ARM Holdings (NASDAQ: ARMH ) just bought itself some additional know-how in the graphics-processing business. Last week, the company announced its purchase of Geomerics, an industry leader in lighting technology for mobile gaming and entertainment.
ARM investors should see the acquisition as a positive move toward further mobile-graphics processing for the company, and a way to keep up with the mobile-gaming trend.
Strong processing, but room for graphics growth
ARM's chip designs are a used by tech companies for their mobile devices, but when it comes to graphics processing in higher-end devices, ARM typically loses out.
That's where Geomerics comes in. The company's graphics-lighting technology, called Enlighten, provides game makers with an easy way to include dynamic-lighting graphics on consoles, PCs, and mobile platforms. One of its major customers has been Electronic Arts, which used the tech in some of its Battlefield, Medal of Honor and Need for Speed games. Enlighten allows for photo-realistic lighting in 3-D graphic environments and by including compound reflections, refractions, and shadows.
Geomerics has worked with ARM for the past two years, and the companies found that some of their graphics pursuits overlapped or were complementary, so ARM decided to buy the company. Though Geomerics will continue working for its clients, ARM will be able to use the technology to expand its mobile-graphics pursuits.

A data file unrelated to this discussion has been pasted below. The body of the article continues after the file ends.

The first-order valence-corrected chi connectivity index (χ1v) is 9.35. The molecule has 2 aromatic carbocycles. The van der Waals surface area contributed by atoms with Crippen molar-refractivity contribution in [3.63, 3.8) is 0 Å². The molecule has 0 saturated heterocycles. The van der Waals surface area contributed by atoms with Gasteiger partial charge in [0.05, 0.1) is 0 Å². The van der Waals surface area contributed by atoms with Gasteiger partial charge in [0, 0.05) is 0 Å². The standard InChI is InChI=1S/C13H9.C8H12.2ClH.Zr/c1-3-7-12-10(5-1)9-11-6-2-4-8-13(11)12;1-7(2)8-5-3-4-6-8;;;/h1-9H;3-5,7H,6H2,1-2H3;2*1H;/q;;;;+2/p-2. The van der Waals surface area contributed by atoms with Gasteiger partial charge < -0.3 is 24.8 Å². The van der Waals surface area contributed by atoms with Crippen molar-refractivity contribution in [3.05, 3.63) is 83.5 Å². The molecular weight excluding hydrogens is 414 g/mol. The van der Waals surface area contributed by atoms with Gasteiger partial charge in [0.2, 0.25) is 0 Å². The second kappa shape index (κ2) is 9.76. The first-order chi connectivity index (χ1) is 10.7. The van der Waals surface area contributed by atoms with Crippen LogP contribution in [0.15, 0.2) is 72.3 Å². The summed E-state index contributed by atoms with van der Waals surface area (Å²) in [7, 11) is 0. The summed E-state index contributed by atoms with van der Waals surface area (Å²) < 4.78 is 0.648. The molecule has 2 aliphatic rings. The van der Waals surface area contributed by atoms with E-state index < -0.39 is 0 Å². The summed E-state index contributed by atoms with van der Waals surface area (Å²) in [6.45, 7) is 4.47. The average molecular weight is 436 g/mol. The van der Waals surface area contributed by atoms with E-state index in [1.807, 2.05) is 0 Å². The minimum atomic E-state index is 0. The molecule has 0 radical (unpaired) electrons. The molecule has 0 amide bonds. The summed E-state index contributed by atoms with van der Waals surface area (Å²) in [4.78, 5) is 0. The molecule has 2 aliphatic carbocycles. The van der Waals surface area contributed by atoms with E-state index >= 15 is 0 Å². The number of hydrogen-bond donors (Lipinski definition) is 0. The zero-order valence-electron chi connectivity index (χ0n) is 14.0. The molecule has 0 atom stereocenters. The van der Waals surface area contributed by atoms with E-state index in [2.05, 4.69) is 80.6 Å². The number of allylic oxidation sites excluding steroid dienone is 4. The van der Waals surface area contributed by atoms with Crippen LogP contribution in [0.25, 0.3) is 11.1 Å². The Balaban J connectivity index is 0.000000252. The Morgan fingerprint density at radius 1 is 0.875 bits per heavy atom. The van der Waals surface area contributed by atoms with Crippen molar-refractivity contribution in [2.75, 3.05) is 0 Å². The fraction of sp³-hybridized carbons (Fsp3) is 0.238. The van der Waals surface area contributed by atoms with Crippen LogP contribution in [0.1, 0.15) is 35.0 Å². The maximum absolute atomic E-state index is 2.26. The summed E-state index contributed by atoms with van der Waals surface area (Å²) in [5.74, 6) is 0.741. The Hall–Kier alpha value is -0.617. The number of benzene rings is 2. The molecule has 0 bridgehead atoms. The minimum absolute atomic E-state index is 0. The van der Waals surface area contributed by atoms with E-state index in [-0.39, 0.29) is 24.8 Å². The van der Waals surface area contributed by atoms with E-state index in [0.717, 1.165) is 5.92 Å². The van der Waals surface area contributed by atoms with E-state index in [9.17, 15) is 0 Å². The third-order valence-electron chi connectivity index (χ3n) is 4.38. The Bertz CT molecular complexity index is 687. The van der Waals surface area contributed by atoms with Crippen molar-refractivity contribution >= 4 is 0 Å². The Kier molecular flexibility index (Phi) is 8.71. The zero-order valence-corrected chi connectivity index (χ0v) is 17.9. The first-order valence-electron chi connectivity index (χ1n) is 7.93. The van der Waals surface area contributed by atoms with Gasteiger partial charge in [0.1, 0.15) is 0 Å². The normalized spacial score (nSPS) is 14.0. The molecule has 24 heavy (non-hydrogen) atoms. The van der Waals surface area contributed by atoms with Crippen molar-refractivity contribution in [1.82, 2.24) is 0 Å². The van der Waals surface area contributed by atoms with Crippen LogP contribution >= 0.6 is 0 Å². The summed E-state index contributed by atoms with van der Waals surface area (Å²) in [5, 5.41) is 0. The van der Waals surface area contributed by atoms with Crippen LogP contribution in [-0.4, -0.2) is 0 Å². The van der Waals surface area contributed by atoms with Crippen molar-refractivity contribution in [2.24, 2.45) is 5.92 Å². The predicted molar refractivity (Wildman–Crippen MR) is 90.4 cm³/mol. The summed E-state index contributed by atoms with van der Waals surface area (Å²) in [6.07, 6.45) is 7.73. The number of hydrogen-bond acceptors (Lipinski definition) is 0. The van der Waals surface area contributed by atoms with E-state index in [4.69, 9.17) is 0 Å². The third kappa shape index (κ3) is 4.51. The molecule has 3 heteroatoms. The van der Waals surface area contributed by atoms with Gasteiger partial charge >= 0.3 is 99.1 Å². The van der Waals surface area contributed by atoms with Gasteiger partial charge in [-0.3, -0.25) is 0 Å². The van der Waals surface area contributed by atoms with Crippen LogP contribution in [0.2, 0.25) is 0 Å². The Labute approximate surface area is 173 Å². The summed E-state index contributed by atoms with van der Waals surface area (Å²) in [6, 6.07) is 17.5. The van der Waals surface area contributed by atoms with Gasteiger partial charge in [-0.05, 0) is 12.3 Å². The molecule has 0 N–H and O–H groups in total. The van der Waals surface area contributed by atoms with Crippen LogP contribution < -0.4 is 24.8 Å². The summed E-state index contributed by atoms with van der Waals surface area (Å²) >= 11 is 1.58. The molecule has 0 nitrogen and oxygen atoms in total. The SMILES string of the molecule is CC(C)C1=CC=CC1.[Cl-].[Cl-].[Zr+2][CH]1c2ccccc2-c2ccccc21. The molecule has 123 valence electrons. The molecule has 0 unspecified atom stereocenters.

This type of purchase is part of a larger trend in the mobile space, with applications-processor companies expanding into graphics capabilities, and vice versa. ARM's current graphics lineup, Mali, is used for lower-end graphics in smartphones and tablets, but the acquisition could help push it toward the higher-end devices. As PCWorld pointed out, ARM's processors are in mobile-gaming devices like the Sony PlayStation Vita, but its graphics competitor Imagination Technologies makes the graphics processor for the device.
Foolish final thoughts
As more companies converge on graphics and applications processing, this move looks like a smart one for ARM. Mobile gaming is already a huge business -- and it's still growing. Gartner recently reported that revenue from the mobile-gaming industry will increase from $13.2 billion this year to more than $22 billion by 2015.
While there's no guarantee ARM will grab new graphics-processing customers from the acquisition, the move helps the company position itself better against its competitors and start moving further into a growing mobile trend. Investors should be on the lookout for how ARM implements Geomerics' technology into its existing processors and if other device makers see it as a big enough upgrade from ARM's current graphics offerings.
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